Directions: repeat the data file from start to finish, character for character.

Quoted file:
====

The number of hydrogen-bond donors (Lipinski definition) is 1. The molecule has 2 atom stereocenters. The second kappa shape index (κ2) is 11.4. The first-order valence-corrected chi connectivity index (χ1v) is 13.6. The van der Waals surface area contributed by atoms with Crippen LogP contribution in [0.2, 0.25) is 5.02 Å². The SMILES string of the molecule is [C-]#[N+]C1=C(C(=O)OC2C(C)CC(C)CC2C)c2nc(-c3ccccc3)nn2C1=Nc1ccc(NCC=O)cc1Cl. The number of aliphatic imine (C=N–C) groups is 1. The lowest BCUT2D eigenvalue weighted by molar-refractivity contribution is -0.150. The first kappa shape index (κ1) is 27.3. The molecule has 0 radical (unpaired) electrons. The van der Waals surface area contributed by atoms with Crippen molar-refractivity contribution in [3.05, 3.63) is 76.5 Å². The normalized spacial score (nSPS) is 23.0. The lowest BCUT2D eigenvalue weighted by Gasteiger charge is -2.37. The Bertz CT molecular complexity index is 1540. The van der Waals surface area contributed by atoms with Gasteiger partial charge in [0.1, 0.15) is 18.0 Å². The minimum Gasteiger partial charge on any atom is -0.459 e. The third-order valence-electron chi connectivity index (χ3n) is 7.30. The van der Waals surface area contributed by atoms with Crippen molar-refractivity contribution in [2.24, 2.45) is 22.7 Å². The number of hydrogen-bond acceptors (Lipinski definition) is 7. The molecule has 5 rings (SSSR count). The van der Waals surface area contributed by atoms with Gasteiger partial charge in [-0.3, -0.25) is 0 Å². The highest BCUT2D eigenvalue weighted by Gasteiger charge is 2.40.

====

The number of hydrogen-bond donors (Lipinski definition) is 1. The molecule has 2 atom stereocenters. The second kappa shape index (κ2) is 11.4. The first-order valence-corrected chi connectivity index (χ1v) is 13.6. The van der Waals surface area contributed by atoms with Crippen LogP contribution in [0.2, 0.25) is 5.02 Å². The SMILES string of the molecule is [C-]#[N+]C1=C(C(=O)OC2C(C)CC(C)CC2C)c2nc(-c3ccccc3)nn2C1=Nc1ccc(NCC=O)cc1Cl. The number of aliphatic imine (C=N–C) groups is 1. The lowest BCUT2D eigenvalue weighted by molar-refractivity contribution is -0.150. The first kappa shape index (κ1) is 27.3. The molecule has 0 radical (unpaired) electrons. The van der Waals surface area contributed by atoms with Crippen molar-refractivity contribution in [3.05, 3.63) is 76.5 Å². The normalized spacial score (nSPS) is 23.0. The lowest BCUT2D eigenvalue weighted by Gasteiger charge is -2.37. The Bertz CT molecular complexity index is 1540. The van der Waals surface area contributed by atoms with Gasteiger partial charge in [0.1, 0.15) is 18.0 Å². The minimum Gasteiger partial charge on any atom is -0.459 e. The third-order valence-electron chi connectivity index (χ3n) is 7.30. The van der Waals surface area contributed by atoms with Crippen molar-refractivity contribution in [2.24, 2.45) is 22.7 Å². The number of hydrogen-bond acceptors (Lipinski definition) is 7. The molecule has 5 rings (SSSR count). The van der Waals surface area contributed by atoms with Gasteiger partial charge in [-0.3, -0.25) is 0 Å². The highest BCUT2D eigenvalue weighted by Gasteiger charge is 2.40.